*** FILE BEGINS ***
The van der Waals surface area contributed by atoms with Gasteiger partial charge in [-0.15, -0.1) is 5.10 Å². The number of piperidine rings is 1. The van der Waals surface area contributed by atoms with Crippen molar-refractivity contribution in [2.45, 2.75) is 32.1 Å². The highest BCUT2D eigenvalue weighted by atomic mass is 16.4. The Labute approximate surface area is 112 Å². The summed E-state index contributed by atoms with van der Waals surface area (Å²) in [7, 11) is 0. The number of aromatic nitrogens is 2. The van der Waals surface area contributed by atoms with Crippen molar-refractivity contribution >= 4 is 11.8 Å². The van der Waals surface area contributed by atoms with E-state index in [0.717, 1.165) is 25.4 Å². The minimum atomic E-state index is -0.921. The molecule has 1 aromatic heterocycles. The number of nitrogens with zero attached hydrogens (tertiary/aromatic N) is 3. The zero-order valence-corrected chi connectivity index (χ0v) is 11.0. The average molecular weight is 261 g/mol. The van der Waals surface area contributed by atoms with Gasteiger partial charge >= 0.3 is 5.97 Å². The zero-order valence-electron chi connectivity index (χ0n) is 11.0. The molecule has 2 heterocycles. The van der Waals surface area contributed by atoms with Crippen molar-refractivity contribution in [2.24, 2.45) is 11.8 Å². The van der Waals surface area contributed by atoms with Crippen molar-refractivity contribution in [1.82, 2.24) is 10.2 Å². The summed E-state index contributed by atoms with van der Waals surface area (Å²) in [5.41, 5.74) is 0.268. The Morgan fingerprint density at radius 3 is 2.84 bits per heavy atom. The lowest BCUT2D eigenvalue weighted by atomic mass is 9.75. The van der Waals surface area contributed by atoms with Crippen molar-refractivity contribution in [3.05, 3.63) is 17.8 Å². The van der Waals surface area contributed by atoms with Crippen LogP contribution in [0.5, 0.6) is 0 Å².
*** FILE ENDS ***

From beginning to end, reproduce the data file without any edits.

The van der Waals surface area contributed by atoms with Gasteiger partial charge in [-0.15, -0.1) is 5.10 Å². The number of piperidine rings is 1. The van der Waals surface area contributed by atoms with Crippen molar-refractivity contribution in [2.45, 2.75) is 32.1 Å². The highest BCUT2D eigenvalue weighted by atomic mass is 16.4. The Labute approximate surface area is 112 Å². The summed E-state index contributed by atoms with van der Waals surface area (Å²) in [7, 11) is 0. The number of aromatic nitrogens is 2. The van der Waals surface area contributed by atoms with Crippen molar-refractivity contribution >= 4 is 11.8 Å². The van der Waals surface area contributed by atoms with E-state index in [0.717, 1.165) is 25.4 Å². The minimum atomic E-state index is -0.921. The molecule has 1 aromatic heterocycles. The number of nitrogens with zero attached hydrogens (tertiary/aromatic N) is 3. The zero-order valence-corrected chi connectivity index (χ0v) is 11.0. The average molecular weight is 261 g/mol. The van der Waals surface area contributed by atoms with Gasteiger partial charge >= 0.3 is 5.97 Å². The zero-order valence-electron chi connectivity index (χ0n) is 11.0. The molecule has 2 heterocycles. The van der Waals surface area contributed by atoms with Crippen molar-refractivity contribution in [2.24, 2.45) is 11.8 Å². The van der Waals surface area contributed by atoms with Crippen molar-refractivity contribution in [1.82, 2.24) is 10.2 Å². The summed E-state index contributed by atoms with van der Waals surface area (Å²) in [5.41, 5.74) is 0.268. The Morgan fingerprint density at radius 3 is 2.84 bits per heavy atom. The lowest BCUT2D eigenvalue weighted by atomic mass is 9.75. The van der Waals surface area contributed by atoms with Crippen molar-refractivity contribution in [3.05, 3.63) is 17.8 Å². The van der Waals surface area contributed by atoms with Crippen LogP contribution in [0.5, 0.6) is 0 Å².